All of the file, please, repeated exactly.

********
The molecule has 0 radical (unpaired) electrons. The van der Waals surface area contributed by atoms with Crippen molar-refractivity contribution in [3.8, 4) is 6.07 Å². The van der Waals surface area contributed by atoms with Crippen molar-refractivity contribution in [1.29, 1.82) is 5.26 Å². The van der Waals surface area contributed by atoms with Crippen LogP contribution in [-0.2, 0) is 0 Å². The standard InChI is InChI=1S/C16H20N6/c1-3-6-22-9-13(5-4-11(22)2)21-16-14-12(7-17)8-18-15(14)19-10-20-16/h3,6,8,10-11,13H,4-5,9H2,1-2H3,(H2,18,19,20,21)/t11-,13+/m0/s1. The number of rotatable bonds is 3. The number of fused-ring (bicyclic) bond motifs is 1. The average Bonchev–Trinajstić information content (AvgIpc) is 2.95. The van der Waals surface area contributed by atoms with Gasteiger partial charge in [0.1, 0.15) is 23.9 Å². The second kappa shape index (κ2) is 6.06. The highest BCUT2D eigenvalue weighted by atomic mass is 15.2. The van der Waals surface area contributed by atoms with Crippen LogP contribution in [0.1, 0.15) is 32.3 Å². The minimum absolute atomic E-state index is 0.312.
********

The molecule has 0 radical (unpaired) electrons. The van der Waals surface area contributed by atoms with Crippen molar-refractivity contribution in [3.8, 4) is 6.07 Å². The van der Waals surface area contributed by atoms with Crippen molar-refractivity contribution in [1.29, 1.82) is 5.26 Å². The van der Waals surface area contributed by atoms with Crippen LogP contribution in [-0.2, 0) is 0 Å². The standard InChI is InChI=1S/C16H20N6/c1-3-6-22-9-13(5-4-11(22)2)21-16-14-12(7-17)8-18-15(14)19-10-20-16/h3,6,8,10-11,13H,4-5,9H2,1-2H3,(H2,18,19,20,21)/t11-,13+/m0/s1. The number of rotatable bonds is 3. The number of fused-ring (bicyclic) bond motifs is 1. The average Bonchev–Trinajstić information content (AvgIpc) is 2.95. The van der Waals surface area contributed by atoms with Gasteiger partial charge in [0.1, 0.15) is 23.9 Å². The second kappa shape index (κ2) is 6.06. The highest BCUT2D eigenvalue weighted by atomic mass is 15.2. The van der Waals surface area contributed by atoms with Crippen LogP contribution in [0.1, 0.15) is 32.3 Å². The minimum absolute atomic E-state index is 0.312.